I again restate my view that those with large mortgages should not be complacent. A 1.5% increase on a $500,000 mortgage is $7500 p.a or $288 a fortnight (after tax). I suggest that this could stretch many with large mortgages - especially those who may find themselves on one income rather than two when they purchased.
This is especially of concern for those on interest only payments as there is no surety that this facility will continue especially in a flat housing market with some possibility of downside. Lenders will want to be protecting themselves in such conditions.
So if one is heavily mortgaged, some relief for today, but not a time to start feeling complacent.


Keen to understand your thoughts on this.....What impact do you believe a lower NZ dollar will have on bank interest and lending rates in New Zealand?


If you want to get ahead financially you need to take accurate advice from people that have been very successful financially.

in my experience,really successful people don't boast about it. Those who do like you,are often very insecure and not nearly as successful as they want you to believe. That said,i think you may well be right that interest rates will remain lower for longer than some assume.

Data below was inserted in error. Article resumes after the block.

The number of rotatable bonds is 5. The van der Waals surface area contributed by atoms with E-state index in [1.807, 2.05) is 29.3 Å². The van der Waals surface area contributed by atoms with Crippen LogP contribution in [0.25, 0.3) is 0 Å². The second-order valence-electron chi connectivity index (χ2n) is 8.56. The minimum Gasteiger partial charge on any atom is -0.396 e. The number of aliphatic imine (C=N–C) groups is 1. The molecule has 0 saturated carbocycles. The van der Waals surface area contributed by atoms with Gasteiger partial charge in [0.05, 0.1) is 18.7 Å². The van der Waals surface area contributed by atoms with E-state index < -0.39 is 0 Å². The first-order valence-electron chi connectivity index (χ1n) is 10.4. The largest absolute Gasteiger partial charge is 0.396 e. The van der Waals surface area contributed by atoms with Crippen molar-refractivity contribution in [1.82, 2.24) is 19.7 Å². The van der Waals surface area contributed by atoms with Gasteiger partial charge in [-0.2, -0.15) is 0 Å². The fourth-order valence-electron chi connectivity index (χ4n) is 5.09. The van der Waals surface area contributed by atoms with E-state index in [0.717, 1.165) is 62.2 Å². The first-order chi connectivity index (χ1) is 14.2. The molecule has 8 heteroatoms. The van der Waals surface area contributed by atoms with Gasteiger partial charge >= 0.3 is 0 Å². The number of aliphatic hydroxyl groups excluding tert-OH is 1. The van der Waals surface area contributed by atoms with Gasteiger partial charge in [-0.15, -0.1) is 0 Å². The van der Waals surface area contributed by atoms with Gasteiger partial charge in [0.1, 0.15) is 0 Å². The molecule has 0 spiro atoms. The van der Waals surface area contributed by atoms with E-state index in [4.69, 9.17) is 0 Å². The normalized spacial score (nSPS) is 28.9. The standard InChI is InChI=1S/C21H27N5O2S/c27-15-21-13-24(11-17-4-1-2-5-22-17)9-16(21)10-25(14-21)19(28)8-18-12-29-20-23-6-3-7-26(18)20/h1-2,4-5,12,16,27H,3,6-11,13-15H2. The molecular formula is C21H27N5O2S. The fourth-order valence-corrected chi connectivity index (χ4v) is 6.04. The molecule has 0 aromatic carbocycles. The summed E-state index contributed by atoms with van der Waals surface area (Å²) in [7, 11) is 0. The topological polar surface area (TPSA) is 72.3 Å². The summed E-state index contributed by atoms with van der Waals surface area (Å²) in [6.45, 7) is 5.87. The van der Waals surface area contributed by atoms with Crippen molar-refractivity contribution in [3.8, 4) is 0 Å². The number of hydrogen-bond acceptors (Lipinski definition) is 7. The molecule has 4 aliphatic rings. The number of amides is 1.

I wrote a piece on this over 4 years ago in which I said;"but I am strongly suggesting that it will remain very subdued by historical standards.I have a quote here from Shamubeel Eaqub in Aug.'16 to the effect that interest rates would be low for decades to come.

Lots of ppl have stated interest rates are going no where for years myself included, nothing special in seeing that one, but our reasons almost certainly odnt line up.

Classical mistake some make, just because someone made a profit historically does not mean they will do so projecting out into the future.

Funny thing but people like me who said a stagnant global economy and interest rate for years where described as the doomsters and gloomsters , now it seems the ppl expecting 7%+ are.


TM2, "Next move as either up or down" - Right now, several plausible downside/upside inflation scenarios exist that are simply beyond our control.

(Rates upside), a return to the 70s hyperinflation where property failed to keep pace with inflation and in real terms fell big time. Mortgage rates rise putting further pressure on the 10% of speculators who hold 40% of the debt.